At this hour, the kids would normally be inside the brick walls of a school, and I would be in my writing room trying to scrawl my way out. I am sitting on the front walk with markers, Scotch tape, and popsicle sticks, showing Diana how to make flags for the sunflower seedlings that Luke planted in the tree box as a consequence for burping on people.
The blue gluey light of the computer has driven us out into the citrus sunshine. I finally let the kids break into the box of popsicles I had bought in case someone got a fever. I feel like the good fairy.
As I cut triangles out of index cards and Diana draws sunflowers on them, I hear Luke on the porch doing his morning meeting through the laptop and I get to hear his teacher’s voice, and what happened to his friends over the weekend — a tree fell on someone’s house, a quarantine birthday was celebrated with a marzipan cake and 4 Lego sets from the grandparents, and someone got a new bandana mask with an American flag and a dog on it.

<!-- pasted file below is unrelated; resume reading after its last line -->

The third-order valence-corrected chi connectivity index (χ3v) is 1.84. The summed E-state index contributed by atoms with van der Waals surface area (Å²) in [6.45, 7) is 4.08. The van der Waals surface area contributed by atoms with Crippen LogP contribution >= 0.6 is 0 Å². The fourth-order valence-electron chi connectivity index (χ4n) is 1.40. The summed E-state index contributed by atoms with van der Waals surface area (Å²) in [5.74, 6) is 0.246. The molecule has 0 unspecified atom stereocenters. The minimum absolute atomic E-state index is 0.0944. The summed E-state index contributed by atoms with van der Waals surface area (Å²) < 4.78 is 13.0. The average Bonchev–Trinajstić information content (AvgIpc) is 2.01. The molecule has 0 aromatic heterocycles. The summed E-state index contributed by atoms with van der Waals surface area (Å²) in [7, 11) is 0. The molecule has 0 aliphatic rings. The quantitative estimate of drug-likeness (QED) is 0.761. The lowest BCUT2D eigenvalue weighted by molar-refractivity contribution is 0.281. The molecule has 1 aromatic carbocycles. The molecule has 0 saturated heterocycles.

At lunchtime, we spread out an old tablecloth in front. The wind is cold; they take turns getting warm under the flaps of my jacket.
The boys let me hug them and kiss their hair, and I think about how little I know about their lives when they are in school, what alliances are formed, what schisms are cleaved. Luke, this 4th grader who once told me he was a judge at the lunch table Black Market, now eats his bagel and hums in my arms. And Mark, this 6th grader who feels more and more mysterious, cuddles in, rolling back and forth a Matchbox porta-potty truck called Poop King.
After lunch they sit on the antique wrought iron chairs under the weeping cherry tree and I listen to Luke asking Mark, “Do birds have noses?”
“Yeah, they’re little holes,” Mark says. “I wonder if birds have ears.”
“Walruses’ ears are dots,” says Luke.
“Voldemort doesn’t have a nose,” says Mark.
My favorite part of school is lunch and recess too.